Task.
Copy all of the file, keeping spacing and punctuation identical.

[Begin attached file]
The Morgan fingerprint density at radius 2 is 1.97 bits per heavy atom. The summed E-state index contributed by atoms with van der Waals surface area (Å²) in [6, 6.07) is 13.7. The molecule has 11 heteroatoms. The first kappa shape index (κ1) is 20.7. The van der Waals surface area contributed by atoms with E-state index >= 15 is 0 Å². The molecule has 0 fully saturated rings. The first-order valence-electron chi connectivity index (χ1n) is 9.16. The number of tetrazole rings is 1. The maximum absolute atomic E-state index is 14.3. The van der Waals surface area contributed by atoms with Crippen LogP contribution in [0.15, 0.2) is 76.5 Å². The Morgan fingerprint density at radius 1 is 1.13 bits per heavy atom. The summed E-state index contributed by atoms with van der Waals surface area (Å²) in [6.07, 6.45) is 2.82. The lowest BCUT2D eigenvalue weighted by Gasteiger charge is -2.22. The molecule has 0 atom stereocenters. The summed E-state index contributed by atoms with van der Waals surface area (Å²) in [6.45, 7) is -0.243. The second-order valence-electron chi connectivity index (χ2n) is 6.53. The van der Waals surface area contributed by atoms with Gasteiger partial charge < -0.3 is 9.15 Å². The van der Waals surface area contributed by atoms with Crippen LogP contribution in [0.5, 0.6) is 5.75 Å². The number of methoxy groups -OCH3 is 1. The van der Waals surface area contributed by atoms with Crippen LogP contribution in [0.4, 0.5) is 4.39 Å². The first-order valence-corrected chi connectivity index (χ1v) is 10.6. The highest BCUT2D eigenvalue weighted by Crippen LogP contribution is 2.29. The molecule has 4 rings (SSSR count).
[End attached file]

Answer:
The Morgan fingerprint density at radius 2 is 1.97 bits per heavy atom. The summed E-state index contributed by atoms with van der Waals surface area (Å²) in [6, 6.07) is 13.7. The molecule has 11 heteroatoms. The first kappa shape index (κ1) is 20.7. The van der Waals surface area contributed by atoms with E-state index >= 15 is 0 Å². The molecule has 0 fully saturated rings. The first-order valence-electron chi connectivity index (χ1n) is 9.16. The number of tetrazole rings is 1. The maximum absolute atomic E-state index is 14.3. The van der Waals surface area contributed by atoms with Crippen LogP contribution in [0.15, 0.2) is 76.5 Å². The Morgan fingerprint density at radius 1 is 1.13 bits per heavy atom. The summed E-state index contributed by atoms with van der Waals surface area (Å²) in [6.07, 6.45) is 2.82. The lowest BCUT2D eigenvalue weighted by Gasteiger charge is -2.22. The molecule has 0 atom stereocenters. The summed E-state index contributed by atoms with van der Waals surface area (Å²) in [6.45, 7) is -0.243. The second-order valence-electron chi connectivity index (χ2n) is 6.53. The van der Waals surface area contributed by atoms with Gasteiger partial charge < -0.3 is 9.15 Å². The van der Waals surface area contributed by atoms with Crippen LogP contribution in [0.5, 0.6) is 5.75 Å². The number of methoxy groups -OCH3 is 1. The van der Waals surface area contributed by atoms with Crippen LogP contribution in [0.4, 0.5) is 4.39 Å². The first-order valence-corrected chi connectivity index (χ1v) is 10.6. The highest BCUT2D eigenvalue weighted by Crippen LogP contribution is 2.29. The molecule has 4 rings (SSSR count).